How maximizing time at an open house can help buyers land their dream homes.
Even if you start your house hunt on Trulia, traditional home-buying methods like open houses are still important, especially in hot markets like New York, NY, Chicago, IL, and San Francisco, CA. In areas where inventory is low and demand is high, even a weekday morning open house can draw a crowd. Want to make an offer that won’t get lost in the shuffle? Follow these tips from real estate experts on how to conquer the open-house hordes and come out with an accepted offer in hand.6 Ways for Buyers to Maximize Their Time at an Open House
Request a private home tour before the open house
Private showings are good for buyers who want to take their time and inspect a property without the seller’s agent hovering. Ask your agent to snag an appointment before crowds of other buyers get in the front door. This tactic worked well for real estate investor Nathan Miller when he bought his first home in 2005. “I believe my success in being at the top of the stack was very helpful, because I set the bar for all other offers,” says Miller, founder of Rentec Direct in Grants Pass, OR.
“You should demand to get in,” advises Bruce Ailion, a real estate agent and attorney with RE/MAX Town and Country in Atlanta, GA. “The agent may hem and haw, but make it clear you are going to make an offer on another home now if you can’t get in to see this house. The seller risks losing a hot, qualified, and motivated buyer.”
To capitalize on your private showing, be sure to make a compelling offer on the home. That way, the seller will compare all other offers against your benchmark.
Get friendly with the seller’s agent
Whether you hit up an open house or schedule a private showing, if you’re really interested in a property, use your time on-site to create a sincere rapport with the seller’s agent. It could give you an edge in scoring the home. “Real estate is still about relationships,” says Rachel Hillman Foy, owner of Hillman Homes in Newton, MA. Hillman Foy even invites the listing agent to her private showings. “I have found by taking my clients to a private showing when the listing agent attends, I have the opportunity to build rapport with the agent and learn what I can about the sellers — for example, an ideal closing date and their ideal buyer.” Chatting up the listing agent at the open house can get you the same info, but it may be a little harder to get access if there are large crowds or other serious buyers.
Get to the open house first
To gather those all-important insights and establish rapport with the listing agent, get to the open house first. You may not have the listing agent’s undivided attention, but you can still get some face time and a chance to make a good impression. Arriving promptly is a great way to show that you’re serious about a home. Bonus: You’ll also improve your chances of seeing the house without a big crowd.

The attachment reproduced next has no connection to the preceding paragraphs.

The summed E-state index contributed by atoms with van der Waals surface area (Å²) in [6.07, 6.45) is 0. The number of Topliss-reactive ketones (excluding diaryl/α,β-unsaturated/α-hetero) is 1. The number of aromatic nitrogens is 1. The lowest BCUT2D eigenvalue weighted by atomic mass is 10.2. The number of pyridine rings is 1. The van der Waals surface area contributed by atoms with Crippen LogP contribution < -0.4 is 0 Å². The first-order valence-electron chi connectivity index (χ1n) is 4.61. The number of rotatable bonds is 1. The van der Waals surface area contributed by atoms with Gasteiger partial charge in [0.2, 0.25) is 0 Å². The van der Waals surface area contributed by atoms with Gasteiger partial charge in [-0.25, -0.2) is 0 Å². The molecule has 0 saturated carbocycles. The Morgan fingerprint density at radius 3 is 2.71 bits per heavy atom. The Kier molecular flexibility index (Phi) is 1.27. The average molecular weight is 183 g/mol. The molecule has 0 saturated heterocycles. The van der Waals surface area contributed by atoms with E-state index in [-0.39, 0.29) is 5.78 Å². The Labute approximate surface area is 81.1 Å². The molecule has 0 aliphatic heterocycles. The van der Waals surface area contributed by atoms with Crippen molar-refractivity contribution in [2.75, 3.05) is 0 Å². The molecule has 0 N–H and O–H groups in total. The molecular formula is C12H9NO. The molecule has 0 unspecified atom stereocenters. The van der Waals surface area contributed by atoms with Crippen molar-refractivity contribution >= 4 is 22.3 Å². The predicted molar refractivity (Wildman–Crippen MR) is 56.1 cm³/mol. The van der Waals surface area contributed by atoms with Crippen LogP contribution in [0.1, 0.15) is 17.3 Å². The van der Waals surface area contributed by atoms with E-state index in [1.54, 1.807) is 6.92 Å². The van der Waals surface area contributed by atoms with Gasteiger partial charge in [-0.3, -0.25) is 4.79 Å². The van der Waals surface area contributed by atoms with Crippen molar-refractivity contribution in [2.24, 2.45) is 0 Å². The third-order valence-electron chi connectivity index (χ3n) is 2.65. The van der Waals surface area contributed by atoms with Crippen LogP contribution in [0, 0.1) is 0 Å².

Take advantage of open houses on weekdays
When you’re interested in a property, attending the open house — especially if it’s midday or during happy hour on a workday — can give you even more important clues. “The best part of midweek open houses is, they are usually during lunchtime,” says Greg Beckman, an agent with Coldwell Banker Residential Brokerage in Annapolis, MD. “If you can use your lunch break to tour a home before everyone else gets to see it on the weekend, it certainly could give you an advantage.”
Even head start of a day or two before a weekend open house can give you a chance to get your offer in before the crowds have even seen it — a huge advantage. “Inventory levels are so low, it doesn’t take much time to sell a home, and buyers need every opportunity to get access,” adds John Lyons, a real estate agent with Baird & Warner in Chicago.
Explore the neighborhood around the home
Since you’re not just buying a home — you’re buying a neighborhood too — you should plan to explore the surroundings as well. Plan a drive-by on a weekday morning or evening. Visit the home during rush hour or drive there from your office to find out what the commute is really like. Take in the neighborhood vibes during the evening. Are there local stores and restaurants you see yourself walking to after work? Park the car nearby and get out to walk around. Note if there are any parks nearby. If you realize the neighborhood isn’t the right fit for you, you might be able to cross the house off your list. If you love the neighborhood, you’ll be one big step closer to submitting your best offer.
Keep excitement about the home for sale to a minimum
It’s important to realize that buyers will be there to scope out their competition and get a read on the level of interest in the house. Be sure to keep your excitement under wraps and save the celebrating for when your offer gets accepted. On the other hand, you can pay attention to what other people are doing. Do they look serious? Are they examining the details? Are they asking the agent questions about the home?
About the author
Blake Miller is a Charlotte, NC–based freelance writer. The self-described wannabe foodie and fitness freak has covered travel, interior design, and health and fitness for ElleDecor.com, Four Seasons Magazine, Redbook, Self, US Airways Magazine, and Women’s Health, among other national and regional publications.